Analysis by Steve King, Emergent Research partner and a regular contributor to SmallBusiness.com.


In an interesting example of how technology-driven disruption is speeding up, Craigslist competitor OfferUp just raised $119 million. It wasn’t that long ago that print newspapers made large sums of money selling classified ads. For example, as recently as two decades ago the Washington Post made a third of its revenues from print classified ads. Today it’s negligible.

The reason is Craigslist and to a lesser degree eBay. These online sites killed the print classified ads that traditional newspapers used to generate large amounts of revenues and profits.

But anyone who uses Craigslist knows it really hasn’t changed much in the past decade. Nor does have much of a mobile application. Additionally, eBay long ago moved on to other market segments and is not widely used by individuals buying and selling used goods.

This has left the door open for yet another wave of disruption in the classified ad space–this time driven by mobile devices instead of desktop computers connected to the Internet.

Key quote from a Tech Crunch article on why VCs are throwing money at OfferUp:

“Hans Tung from GGV Capital said that he invested in OfferUp because ‘Craigslist hasn’t innovated for a long time and there is unmet, pent-up demand for classified on mobile.’ He points out that OfferUp makes it easy to communicate with prospective buyers, without having to share one’s personal cell phone number.”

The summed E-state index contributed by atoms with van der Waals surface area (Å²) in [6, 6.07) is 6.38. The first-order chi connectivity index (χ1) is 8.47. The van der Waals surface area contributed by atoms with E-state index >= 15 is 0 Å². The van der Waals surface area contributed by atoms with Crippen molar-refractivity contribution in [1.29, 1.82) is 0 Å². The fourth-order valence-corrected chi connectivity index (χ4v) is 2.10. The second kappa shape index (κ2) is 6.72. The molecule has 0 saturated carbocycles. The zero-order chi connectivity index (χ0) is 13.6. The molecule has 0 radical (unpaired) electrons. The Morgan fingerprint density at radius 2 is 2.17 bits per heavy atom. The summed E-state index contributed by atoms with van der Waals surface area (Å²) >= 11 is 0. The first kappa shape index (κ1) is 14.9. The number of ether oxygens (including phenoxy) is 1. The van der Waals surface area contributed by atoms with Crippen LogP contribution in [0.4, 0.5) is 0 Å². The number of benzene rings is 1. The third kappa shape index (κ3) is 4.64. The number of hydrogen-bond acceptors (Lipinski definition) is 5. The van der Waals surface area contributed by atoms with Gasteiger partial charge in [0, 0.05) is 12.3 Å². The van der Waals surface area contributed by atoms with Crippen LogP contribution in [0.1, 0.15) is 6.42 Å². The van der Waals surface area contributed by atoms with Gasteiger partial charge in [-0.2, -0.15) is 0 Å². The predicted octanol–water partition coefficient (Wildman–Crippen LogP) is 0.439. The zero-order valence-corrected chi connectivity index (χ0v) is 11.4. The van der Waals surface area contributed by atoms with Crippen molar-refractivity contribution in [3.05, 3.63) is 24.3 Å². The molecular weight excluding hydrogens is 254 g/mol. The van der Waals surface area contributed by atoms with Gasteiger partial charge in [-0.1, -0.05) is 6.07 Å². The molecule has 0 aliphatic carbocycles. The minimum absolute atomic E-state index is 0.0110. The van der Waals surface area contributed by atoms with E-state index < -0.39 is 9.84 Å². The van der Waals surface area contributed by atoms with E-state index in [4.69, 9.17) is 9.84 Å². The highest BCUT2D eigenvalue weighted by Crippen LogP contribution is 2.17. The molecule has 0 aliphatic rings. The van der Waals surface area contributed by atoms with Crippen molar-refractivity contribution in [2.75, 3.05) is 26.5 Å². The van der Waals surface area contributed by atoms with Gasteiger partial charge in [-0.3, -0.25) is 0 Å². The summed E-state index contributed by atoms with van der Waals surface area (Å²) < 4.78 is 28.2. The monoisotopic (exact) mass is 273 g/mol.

Mobile is a game changer so many ways in so many industries. No matter how much we cover mobile computing, or how aggressive our mobile computing forecasts seem, we continue to underestimate its growth and impact.

In terms of the pace of change, newspapers had about 100 year run with classified ads. Craigslist came along and disrupted classifieds and contributed to the mess that is the newspaper industry today. About a decade later, Craigslist is being challenged by new competitors deploying new technology.

People often say change is constant.
But maybe even more importantly,
the pace of change is accelerating.


An earlier version of this analysis appeared on Small Business Labs.